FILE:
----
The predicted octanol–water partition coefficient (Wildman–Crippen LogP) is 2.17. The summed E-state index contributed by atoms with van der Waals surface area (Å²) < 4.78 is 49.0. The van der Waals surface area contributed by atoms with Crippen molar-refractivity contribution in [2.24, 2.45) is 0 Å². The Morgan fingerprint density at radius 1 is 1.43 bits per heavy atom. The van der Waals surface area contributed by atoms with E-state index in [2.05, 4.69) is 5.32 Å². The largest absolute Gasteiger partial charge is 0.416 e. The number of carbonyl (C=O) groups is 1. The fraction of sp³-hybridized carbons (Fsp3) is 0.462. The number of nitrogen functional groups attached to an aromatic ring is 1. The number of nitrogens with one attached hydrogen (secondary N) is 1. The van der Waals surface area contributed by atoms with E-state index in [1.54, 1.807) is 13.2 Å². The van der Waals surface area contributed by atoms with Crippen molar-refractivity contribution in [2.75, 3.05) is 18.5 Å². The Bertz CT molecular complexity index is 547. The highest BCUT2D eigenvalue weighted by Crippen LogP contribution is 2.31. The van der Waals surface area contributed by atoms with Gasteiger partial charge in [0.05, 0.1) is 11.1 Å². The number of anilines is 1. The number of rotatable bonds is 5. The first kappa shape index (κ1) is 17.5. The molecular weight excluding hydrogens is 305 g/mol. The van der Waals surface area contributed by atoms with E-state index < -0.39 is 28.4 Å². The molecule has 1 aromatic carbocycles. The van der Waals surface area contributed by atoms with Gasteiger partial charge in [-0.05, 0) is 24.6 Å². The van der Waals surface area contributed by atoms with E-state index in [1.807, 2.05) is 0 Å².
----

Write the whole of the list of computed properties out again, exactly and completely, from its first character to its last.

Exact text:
The predicted octanol–water partition coefficient (Wildman–Crippen LogP) is 2.17. The summed E-state index contributed by atoms with van der Waals surface area (Å²) < 4.78 is 49.0. The van der Waals surface area contributed by atoms with Crippen molar-refractivity contribution in [2.24, 2.45) is 0 Å². The Morgan fingerprint density at radius 1 is 1.43 bits per heavy atom. The van der Waals surface area contributed by atoms with E-state index in [2.05, 4.69) is 5.32 Å². The largest absolute Gasteiger partial charge is 0.416 e. The number of carbonyl (C=O) groups is 1. The fraction of sp³-hybridized carbons (Fsp3) is 0.462. The number of nitrogen functional groups attached to an aromatic ring is 1. The number of nitrogens with one attached hydrogen (secondary N) is 1. The van der Waals surface area contributed by atoms with E-state index in [1.54, 1.807) is 13.2 Å². The van der Waals surface area contributed by atoms with Crippen molar-refractivity contribution in [2.75, 3.05) is 18.5 Å². The Bertz CT molecular complexity index is 547. The highest BCUT2D eigenvalue weighted by Crippen LogP contribution is 2.31. The van der Waals surface area contributed by atoms with Gasteiger partial charge in [0.05, 0.1) is 11.1 Å². The number of anilines is 1. The number of rotatable bonds is 5. The first kappa shape index (κ1) is 17.5. The molecular weight excluding hydrogens is 305 g/mol. The van der Waals surface area contributed by atoms with E-state index < -0.39 is 28.4 Å². The molecule has 1 aromatic carbocycles. The van der Waals surface area contributed by atoms with Gasteiger partial charge in [-0.05, 0) is 24.6 Å². The van der Waals surface area contributed by atoms with E-state index in [1.807, 2.05) is 0 Å².